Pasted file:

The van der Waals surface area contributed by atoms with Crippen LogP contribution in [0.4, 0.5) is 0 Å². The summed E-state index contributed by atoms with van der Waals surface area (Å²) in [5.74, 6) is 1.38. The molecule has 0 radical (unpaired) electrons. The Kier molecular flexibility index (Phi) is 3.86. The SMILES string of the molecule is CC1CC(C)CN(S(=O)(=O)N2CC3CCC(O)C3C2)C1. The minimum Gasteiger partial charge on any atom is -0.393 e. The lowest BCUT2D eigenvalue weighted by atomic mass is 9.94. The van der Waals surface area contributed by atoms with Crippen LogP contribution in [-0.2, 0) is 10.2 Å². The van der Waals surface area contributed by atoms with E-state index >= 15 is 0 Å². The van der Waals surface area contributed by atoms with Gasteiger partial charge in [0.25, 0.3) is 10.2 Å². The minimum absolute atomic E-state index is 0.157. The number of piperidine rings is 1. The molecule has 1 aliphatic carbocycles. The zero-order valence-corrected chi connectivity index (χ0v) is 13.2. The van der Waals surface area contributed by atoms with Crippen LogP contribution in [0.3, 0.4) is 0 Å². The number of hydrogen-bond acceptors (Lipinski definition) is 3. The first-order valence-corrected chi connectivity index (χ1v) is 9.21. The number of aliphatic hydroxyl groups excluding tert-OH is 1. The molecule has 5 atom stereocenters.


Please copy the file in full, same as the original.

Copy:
The van der Waals surface area contributed by atoms with Crippen LogP contribution in [0.4, 0.5) is 0 Å². The summed E-state index contributed by atoms with van der Waals surface area (Å²) in [5.74, 6) is 1.38. The molecule has 0 radical (unpaired) electrons. The Kier molecular flexibility index (Phi) is 3.86. The SMILES string of the molecule is CC1CC(C)CN(S(=O)(=O)N2CC3CCC(O)C3C2)C1. The minimum Gasteiger partial charge on any atom is -0.393 e. The lowest BCUT2D eigenvalue weighted by atomic mass is 9.94. The van der Waals surface area contributed by atoms with Crippen LogP contribution in [-0.2, 0) is 10.2 Å². The van der Waals surface area contributed by atoms with E-state index >= 15 is 0 Å². The van der Waals surface area contributed by atoms with Gasteiger partial charge in [0.25, 0.3) is 10.2 Å². The minimum absolute atomic E-state index is 0.157. The number of piperidine rings is 1. The molecule has 1 aliphatic carbocycles. The zero-order valence-corrected chi connectivity index (χ0v) is 13.2. The van der Waals surface area contributed by atoms with Crippen LogP contribution in [0.3, 0.4) is 0 Å². The number of hydrogen-bond acceptors (Lipinski definition) is 3. The first-order valence-corrected chi connectivity index (χ1v) is 9.21. The number of aliphatic hydroxyl groups excluding tert-OH is 1. The molecule has 5 atom stereocenters.